Start made on dealing with employment issues - Veterinary Practice
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Start made on dealing with employment issues

WOULDN’T you know it! Just as the last issue of Veterinary Practice was being printed with some gentle comments about the BVA not doing enough about employment issues, out comes a statement from the association on the very subject along with an “information leaflet” about contracts of employment. The statement was headed, curiously, “BVA kicks off campaign on written contracts of employment”.

The subject had actually been kicked off at least a year ago when Dr Shams Mir first went into print about the need for a body to tackle employment problems within the profession.

The BVA reported that it had carried out a survey of the members of its Young Vet Network (YVN) which found that only 76% had a contract of employment, “leaving many exposed and less able to defend themselves should a problem arise during their employment”.

More alarmingly, the statement continued, “the survey found that over 40% of recent graduates had been in a job for over six months without a written contract in place; 38% of those had asked for a contract but their employer did not address the issue while 14% did not even ask for a contract knowing that their employer would do nothing about it.”

So the YVN has launched a campaign, with the help of the RCVS, the VPMA and the SPVS, to raise awareness about the importance of written contracts of employment, which set out employment rights, responsibilities and duties.

Welcome – and overdue

It is very much to be welcomed, even if somewhat overdue and, it should be noted, responses to Dr Mir’s campaign have indicated that the problem is not restricted to new or young graduates. Many older assistants have been working without proper contracts.

Louisa Rance, senior graduate representative on BVA Council, said: “Evidence was coming through on the YVN forum that a significant proportion of YVN members did not have written contracts of employment in place.

We wanted to do something positive with this information and, through the BVA, are able to run an information campaign promoting the benefits for both the employee and employer of having written contracts in place. “This is not a finger-pointing exercise, but a concerted effort with a number of other veterinary organisations to improve the situation for all parties.”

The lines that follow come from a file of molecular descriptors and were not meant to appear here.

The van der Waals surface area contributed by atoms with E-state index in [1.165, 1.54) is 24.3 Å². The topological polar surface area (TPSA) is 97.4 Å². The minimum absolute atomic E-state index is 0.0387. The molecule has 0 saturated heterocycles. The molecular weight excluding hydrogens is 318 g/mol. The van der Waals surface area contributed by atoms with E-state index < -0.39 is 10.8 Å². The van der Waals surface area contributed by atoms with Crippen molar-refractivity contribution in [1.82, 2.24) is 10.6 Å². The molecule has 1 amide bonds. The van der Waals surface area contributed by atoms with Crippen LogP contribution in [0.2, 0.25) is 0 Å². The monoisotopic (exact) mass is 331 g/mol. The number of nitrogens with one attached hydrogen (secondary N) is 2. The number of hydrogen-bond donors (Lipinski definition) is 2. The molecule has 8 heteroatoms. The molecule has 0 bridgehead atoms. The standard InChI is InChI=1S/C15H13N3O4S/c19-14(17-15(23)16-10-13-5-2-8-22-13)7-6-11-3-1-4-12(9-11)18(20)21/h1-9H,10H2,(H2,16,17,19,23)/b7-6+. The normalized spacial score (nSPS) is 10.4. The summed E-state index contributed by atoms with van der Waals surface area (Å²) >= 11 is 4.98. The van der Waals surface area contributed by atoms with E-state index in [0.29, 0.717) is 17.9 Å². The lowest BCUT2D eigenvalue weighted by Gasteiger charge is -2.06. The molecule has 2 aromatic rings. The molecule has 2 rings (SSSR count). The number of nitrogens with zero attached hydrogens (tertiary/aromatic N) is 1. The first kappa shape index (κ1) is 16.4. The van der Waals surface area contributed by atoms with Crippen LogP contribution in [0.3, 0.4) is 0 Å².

All OK, as far as it goes. But a better question to have asked would have been, “Do you have a written statement of particulars’?” This is the document that has, by law, to be provided to an employee within two months of starting work.

There are 15 “particulars” which must be covered and a few more which can be covered if the employer so wishes.

It is a pretty comprehensive document and covers much of what should be in any contract of employment but it must be written down and the employee must be given a copy. It’s the law!

Stronger stand needed

Both the Royal College and the BVA could and should be taking a much stronger stand to ensure that practices are meeting legal requirements.

To ensure clarity on the matter, Veterinary Practice asked for a definitive statement of the legal requirements from Matthew Clayton of Rickerbys Solicitors, a legal practice with considerable experience of the veterinary profession.

His article, on the following page, should be mandatory reading for all practice principals, partners and managers – as well as assistants and nurses.

The RSPCA and treatment

“The RSPCA offers cut-price treatment to pet owners who cannot cope with expensive vets’ bills.” This statement was made on Sky News at the end of April, in the course of a report of a 57% increase in the number of abandoned animals. The statement also appeared on the broadcaster’s website.

Does that mean that the RSPCA will not offer cut-price treatment to people who can afford vets’ bills which are not expensive?

Who decides what is expensive? A section on the charity’s website states: “RSPCA companion animal hospitals provide low-cost treatment for animals belonging to people in receipt of certain state benefits, or to those who otherwise cannot afford the fees of a private veterinary surgeon.” Is the treatment itself “low cost” or is it that clients are charged very little? Ambiguity creeps in to so much of what this charity says.

It has used the term “expensive” a number of times in the past, the implication being that non-charity veterinary practices are expensive. Other charities are at times similarly disingenuous in their approach.

This isn’t an issue which should be rearing its head and there is little evidence of any major problems in the way the charities carry out their work. But it ill behoves them to deride the work of non-charity practices, the vast majority of which offer very good value for money.

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